The Environmental Protection Agency says it will “ensure” cleanup activities will be accomplished that Sunnyside Gold Corp. refused to do, but it could result in fines and possible litigation against the last operating mining company in Silverton.
“EPA is committed to ... ensuring that responsible parties pay their share of costs related to the Bonita Peak Mining District Superfund site,” EPA Region 8 Administrator Greg Sopkin wrote in a letter to The Durango Herald.
“Despite (Sunnyside Gold’s) unwillingness to comply with the order, EPA is committed to ensuring this work is completed to protect human health and the environment in the Animas River watershed.”
After years of working with state and federal agencies in cleaning up mine sites around Silverton, Sunnyside Gold last week said it was done, specifically refusing to carry out a work order EPA sent the company in June.
“Enough is enough,” Kevin Roach with Sunnyside Gold wrote in an email to the Herald last week. “(Sunnyside Gold) will no longer be a pawn in this never-ending science project.”
But Sopkin, in his letter, said Sunnyside Gold is a “potentially responsible party” – a term EPA uses for people or companies on the hook for cleanup costs – because of its “current and former ownership of mining claims at the site and past operation of the Sunnyside Mine.”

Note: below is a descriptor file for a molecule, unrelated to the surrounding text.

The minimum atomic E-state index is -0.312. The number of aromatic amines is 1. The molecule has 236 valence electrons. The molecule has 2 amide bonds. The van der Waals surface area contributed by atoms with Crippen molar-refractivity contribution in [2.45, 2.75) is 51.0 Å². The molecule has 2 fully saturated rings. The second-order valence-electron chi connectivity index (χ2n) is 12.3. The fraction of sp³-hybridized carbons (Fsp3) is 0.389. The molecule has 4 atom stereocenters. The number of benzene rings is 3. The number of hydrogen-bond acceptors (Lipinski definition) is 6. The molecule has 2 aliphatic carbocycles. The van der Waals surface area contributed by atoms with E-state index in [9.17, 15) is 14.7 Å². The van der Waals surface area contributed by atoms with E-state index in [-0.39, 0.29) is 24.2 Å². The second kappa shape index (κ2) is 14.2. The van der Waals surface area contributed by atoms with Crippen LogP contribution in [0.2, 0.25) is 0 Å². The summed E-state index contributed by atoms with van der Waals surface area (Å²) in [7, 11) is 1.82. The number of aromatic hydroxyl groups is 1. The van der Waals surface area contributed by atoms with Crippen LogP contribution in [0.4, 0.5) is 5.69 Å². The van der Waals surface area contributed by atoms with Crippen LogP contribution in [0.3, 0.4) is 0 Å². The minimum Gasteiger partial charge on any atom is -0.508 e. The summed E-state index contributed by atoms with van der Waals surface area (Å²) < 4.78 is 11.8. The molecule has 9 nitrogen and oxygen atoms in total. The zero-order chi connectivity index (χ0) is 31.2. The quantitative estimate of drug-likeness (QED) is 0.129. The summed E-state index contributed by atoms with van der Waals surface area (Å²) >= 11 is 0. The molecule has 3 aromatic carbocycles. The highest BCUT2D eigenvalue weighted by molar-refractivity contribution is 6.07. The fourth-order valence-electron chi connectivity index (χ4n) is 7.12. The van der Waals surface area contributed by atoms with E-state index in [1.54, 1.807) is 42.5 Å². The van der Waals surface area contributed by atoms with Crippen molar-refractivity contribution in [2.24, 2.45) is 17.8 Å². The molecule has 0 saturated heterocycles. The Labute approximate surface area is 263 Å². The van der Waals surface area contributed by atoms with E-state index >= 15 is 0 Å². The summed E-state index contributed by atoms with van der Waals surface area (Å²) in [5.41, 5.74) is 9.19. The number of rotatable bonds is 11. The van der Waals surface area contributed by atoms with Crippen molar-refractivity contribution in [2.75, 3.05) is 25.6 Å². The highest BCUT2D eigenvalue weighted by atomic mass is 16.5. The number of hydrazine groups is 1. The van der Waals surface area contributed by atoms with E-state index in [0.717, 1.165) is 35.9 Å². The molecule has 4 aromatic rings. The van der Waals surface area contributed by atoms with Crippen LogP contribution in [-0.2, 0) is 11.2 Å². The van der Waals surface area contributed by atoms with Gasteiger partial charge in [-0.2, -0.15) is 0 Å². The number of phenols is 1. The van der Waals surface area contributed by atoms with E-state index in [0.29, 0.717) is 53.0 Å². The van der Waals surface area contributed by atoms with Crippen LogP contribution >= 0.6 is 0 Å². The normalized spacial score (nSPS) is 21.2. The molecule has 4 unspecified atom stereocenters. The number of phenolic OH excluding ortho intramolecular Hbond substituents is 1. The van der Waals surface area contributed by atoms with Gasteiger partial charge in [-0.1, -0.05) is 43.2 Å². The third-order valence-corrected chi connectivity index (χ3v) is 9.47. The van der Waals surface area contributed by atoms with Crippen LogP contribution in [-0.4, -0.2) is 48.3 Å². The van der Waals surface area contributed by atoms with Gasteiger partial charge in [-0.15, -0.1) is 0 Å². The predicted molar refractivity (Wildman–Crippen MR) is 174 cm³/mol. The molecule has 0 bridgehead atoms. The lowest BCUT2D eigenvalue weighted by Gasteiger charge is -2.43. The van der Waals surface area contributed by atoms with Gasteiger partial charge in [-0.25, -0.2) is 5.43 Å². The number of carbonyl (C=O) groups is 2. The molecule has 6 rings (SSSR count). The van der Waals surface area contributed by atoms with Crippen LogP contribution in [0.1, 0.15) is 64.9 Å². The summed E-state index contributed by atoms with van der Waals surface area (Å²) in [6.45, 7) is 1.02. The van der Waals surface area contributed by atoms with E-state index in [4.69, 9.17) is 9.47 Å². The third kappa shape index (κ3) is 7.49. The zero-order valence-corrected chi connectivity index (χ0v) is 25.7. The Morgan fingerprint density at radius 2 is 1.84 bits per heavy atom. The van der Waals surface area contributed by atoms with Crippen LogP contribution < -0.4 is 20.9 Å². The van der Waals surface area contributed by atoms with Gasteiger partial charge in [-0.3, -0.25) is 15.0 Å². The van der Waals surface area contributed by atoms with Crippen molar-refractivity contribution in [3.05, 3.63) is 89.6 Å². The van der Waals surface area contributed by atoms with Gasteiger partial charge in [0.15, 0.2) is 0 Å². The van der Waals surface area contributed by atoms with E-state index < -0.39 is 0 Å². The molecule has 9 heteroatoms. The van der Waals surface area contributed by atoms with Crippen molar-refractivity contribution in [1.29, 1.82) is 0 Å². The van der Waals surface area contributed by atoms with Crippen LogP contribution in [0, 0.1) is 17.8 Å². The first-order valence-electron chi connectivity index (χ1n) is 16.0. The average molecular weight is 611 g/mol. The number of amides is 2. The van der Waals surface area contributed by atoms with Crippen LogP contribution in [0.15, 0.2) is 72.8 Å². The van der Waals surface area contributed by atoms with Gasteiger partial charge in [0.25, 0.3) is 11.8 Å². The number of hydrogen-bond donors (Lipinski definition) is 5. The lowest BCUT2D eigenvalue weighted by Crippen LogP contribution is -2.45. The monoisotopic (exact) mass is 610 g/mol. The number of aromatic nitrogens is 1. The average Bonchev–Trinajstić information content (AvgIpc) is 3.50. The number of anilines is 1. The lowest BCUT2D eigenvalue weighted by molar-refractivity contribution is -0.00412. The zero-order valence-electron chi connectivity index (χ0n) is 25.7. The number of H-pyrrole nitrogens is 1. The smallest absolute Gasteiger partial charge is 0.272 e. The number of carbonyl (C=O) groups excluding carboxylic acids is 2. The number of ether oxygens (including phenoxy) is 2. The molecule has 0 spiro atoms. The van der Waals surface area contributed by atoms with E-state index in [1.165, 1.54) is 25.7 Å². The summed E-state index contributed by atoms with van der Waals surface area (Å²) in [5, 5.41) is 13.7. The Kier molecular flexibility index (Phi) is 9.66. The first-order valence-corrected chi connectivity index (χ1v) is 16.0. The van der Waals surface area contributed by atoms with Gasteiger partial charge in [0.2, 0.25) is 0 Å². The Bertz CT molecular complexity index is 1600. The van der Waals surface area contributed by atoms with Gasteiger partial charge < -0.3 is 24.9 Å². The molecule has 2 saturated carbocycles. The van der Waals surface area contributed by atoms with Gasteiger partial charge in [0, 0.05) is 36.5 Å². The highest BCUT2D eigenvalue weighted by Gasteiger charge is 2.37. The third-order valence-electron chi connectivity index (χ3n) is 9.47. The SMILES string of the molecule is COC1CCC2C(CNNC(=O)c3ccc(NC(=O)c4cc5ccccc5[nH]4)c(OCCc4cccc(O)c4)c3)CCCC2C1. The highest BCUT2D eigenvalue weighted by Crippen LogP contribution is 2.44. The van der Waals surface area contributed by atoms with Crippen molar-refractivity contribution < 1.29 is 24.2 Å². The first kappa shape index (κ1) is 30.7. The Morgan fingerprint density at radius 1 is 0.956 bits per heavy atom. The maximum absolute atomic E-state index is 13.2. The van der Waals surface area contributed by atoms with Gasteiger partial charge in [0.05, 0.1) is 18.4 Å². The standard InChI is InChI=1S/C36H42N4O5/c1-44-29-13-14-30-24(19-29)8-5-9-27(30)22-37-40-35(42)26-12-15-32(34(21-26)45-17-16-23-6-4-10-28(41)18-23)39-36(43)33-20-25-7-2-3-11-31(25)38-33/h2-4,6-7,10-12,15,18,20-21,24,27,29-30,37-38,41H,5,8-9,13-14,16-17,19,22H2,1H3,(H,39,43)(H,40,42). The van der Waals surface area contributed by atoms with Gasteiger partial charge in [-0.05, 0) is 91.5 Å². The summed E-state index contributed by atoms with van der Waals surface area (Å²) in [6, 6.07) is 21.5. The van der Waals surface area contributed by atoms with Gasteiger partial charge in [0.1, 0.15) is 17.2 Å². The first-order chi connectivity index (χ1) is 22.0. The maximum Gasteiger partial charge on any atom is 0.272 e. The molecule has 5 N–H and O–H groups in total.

In June, the EPA ordered Sunnyside Gold to install five groundwater wells and two meteorological stations at mining sites around the headwaters of the Animas River as part of the investigation into the Bonita Peak Mining District Superfund site.
According to the EPA, several consequences can result for Sunnyside Gold’s refusal: the company may be subject to civil penalties of up to $55,907 per day, the EPA may seek judicial enforcement, and Sunnyside may be subject to punitive damages in an amount up to three times the amount of any costs incurred by the United States as a result of such failure to comply.
The Bonita Peak Mining District Superfund site consists of 48 mine sites considered the top polluters responsible for degrading water quality in the Animas River, a handful of which have a connection to Sunnyside Gold’s past operations.
Sunnyside Gold was active from 1985 until it closed the last operating mine in Silverton in 1991. Since then, the company has spent millions in remediation costs and now argues it no longer has any liability for future cleanup actions.
This story has been updated to describe what consequences may result if Sunnyside Gold Corp. refuses to perform work ordered by the Environmental Protection Agency.